If America would ask its young men — and now women — to fight a war, the rest of us must be willing to go all-out to win it. If we’re not, it’s immoral to send them. Soldiers and citizens must understand what’s at stake and have confidence in our commander-in-chief to defeat the enemy. Half-measures won’t suffice. War is all hell, as General Sherman said, and when you’re going through hell, don’t stop until you come out the other side. Go all-out or don’t go.
So, are we going to defeat ISIS or not? It’s not clear. President Obama promised to degrade and destroy ISIS more than a year ago, but admits he doesn’t have a strategy. He’s been bombing ISIS for a year, but not most of the oil trucks carrying oil from ISIS-controlled oil fields, and then only after he drops leaflets first giving them a 45-minute warning! After the ISIS attack on Paris, France bombed hundreds of these trucks and that left Americans wondering. If we’ve been bombing ISIS for a year, why are there so many trucks left for the French? Where are those oil trucks making deliveries? There are only a few possibilities given that they are, after all, trucks.
When ISIS set off a bomb aboard a Russian passenger jet, and Turkey shot down a Russian fighter plane, Russia accused Turkey of buying oil from ISIS. Could that be true? Turkey is allied to the United States. It belongs to NATO. The Obama Administration insisted Turkey is not buying ISIS oil, but ISIS makes $4 million per day selling it and there are only so many places a truck can go, right? Turkey is right next door.
Last month, the UK Guardian reported that: “Turkish businessmen struck lucrative deals with Isis oil smugglers, adding at least $10m (£6.6m) per week to the terror group’s coffers.” The Jerusalem Post’s Caroline Glick reports that: “For nearly two years, we have known that Turkey is Islamic State’s major arms supplier. And for six months we have known that they are their partners in oil exports.” The Daily Beast reports that fifty US intelligence agents filed a formal complaint with US Central Command that intelligence reports were being doctored by senior intelligence officials in the Obama Administration for political reasons. When America special forces killed an ISIS finance guy, they seized his computer with information on ISIS oil sales to Turkey.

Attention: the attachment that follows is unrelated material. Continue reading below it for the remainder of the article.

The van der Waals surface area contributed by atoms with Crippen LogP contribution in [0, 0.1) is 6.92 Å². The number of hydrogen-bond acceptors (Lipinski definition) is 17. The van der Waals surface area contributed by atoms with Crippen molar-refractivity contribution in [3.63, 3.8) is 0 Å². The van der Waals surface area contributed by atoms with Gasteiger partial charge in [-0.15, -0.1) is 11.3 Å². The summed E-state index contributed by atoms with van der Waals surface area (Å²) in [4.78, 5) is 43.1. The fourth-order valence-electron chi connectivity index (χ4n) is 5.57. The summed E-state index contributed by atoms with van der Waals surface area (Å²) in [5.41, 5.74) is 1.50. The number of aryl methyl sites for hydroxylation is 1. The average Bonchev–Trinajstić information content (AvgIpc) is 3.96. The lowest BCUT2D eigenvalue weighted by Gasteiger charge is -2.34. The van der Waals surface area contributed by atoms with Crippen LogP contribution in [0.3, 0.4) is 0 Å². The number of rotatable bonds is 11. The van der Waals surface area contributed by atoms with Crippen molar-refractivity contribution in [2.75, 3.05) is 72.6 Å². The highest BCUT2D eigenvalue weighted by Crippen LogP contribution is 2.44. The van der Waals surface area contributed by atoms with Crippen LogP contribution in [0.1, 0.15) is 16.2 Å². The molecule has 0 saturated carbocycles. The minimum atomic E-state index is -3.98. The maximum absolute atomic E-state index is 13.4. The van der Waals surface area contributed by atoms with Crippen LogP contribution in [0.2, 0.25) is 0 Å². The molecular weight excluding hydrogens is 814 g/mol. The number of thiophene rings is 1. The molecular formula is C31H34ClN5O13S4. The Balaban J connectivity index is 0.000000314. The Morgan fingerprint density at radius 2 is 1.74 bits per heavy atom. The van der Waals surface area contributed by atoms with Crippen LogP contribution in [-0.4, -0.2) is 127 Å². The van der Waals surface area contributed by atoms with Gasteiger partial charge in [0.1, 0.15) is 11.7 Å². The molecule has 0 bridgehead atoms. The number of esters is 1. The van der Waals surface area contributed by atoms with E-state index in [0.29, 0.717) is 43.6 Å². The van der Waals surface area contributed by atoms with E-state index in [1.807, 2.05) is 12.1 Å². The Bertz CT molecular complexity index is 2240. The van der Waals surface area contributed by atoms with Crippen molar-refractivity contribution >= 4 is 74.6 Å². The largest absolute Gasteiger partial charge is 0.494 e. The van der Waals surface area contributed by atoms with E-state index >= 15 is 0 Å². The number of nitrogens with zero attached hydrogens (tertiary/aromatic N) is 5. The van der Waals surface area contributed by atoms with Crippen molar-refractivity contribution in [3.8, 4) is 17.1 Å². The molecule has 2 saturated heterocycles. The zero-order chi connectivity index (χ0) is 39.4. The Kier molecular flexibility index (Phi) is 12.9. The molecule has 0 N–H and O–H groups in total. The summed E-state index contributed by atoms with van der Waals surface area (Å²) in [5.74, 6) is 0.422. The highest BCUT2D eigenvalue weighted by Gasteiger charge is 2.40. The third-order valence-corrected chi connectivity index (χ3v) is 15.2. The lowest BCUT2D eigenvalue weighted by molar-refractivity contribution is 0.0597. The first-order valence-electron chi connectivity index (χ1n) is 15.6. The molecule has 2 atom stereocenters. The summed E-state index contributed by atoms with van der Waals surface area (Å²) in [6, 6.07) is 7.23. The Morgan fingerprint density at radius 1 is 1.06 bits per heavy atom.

Monroe Mann, one of my former students, returned from northern Iraq where he’d been a US Army intelligence officer working with the Kurds. He delivered a presentation to all five of my US History classes and his esteem for Kurdish soldiers as allies of the United States was enormous. After Obama was elected, he pulled all US forces out of Iraq and the Kurds were on their own. Today, most analysts recognize them as the only effective opposition to ISIS on the ground — but Obama won’t send them military aid. Why? Because Turkey doesn’t want him to. Historical Kurdistan overlaps Syria, Iraq, Iran, and Turkey — and Turkey is afraid of a Kurdish independence movement. So are the other countries.
Confused yet? It gets worse. After Obama allowed Bashar Assad to overstep his red line on chemical weapons, Russia moved in to support Assad. Iran supports him too. Obama has walked on eggshells negotiating his ill-advised nuclear treaty with Iran and didn’t want to upset the mullahs by undermining their ally Assad. Even though Obama declares over and over that Assad has to go, he has no strategy to accomplish that either. Meanwhile he’s overseeing feeble military efforts against both Assad and ISIS while Russia and Iran openly support Assad and Turkey secretly supports ISIS. Should we be sending any US soldiers into a conflict in which we’re not sure who we’re fighting for or against? When we don’t know who our enemies are or who our friends are?
“War is the locomotive of history,” said Bolshevik commander Leon Trotsky. Teaching US History, my approach was to analyze each war’s causes, major battles, and most of all — its effects, after which students were tasked to consider whether it was worth fighting. Then I’d tell them to imagine themselves as 18-year-old males during each war and ask themselves if they would have volunteered to fight in it. I also taught current events and we followed Desert Storm, the Afghanistan War, and the Iraq War as they happened. Like Monroe Mann, many went on to fight. Some still are.
They’d ask me what I’d have done, but I’d defer until each had taken a position and defended it. If I were teaching about the situation in Syria and Iraq today, I’d have to tell them I would stay home until we figure out what the hell we’re doing.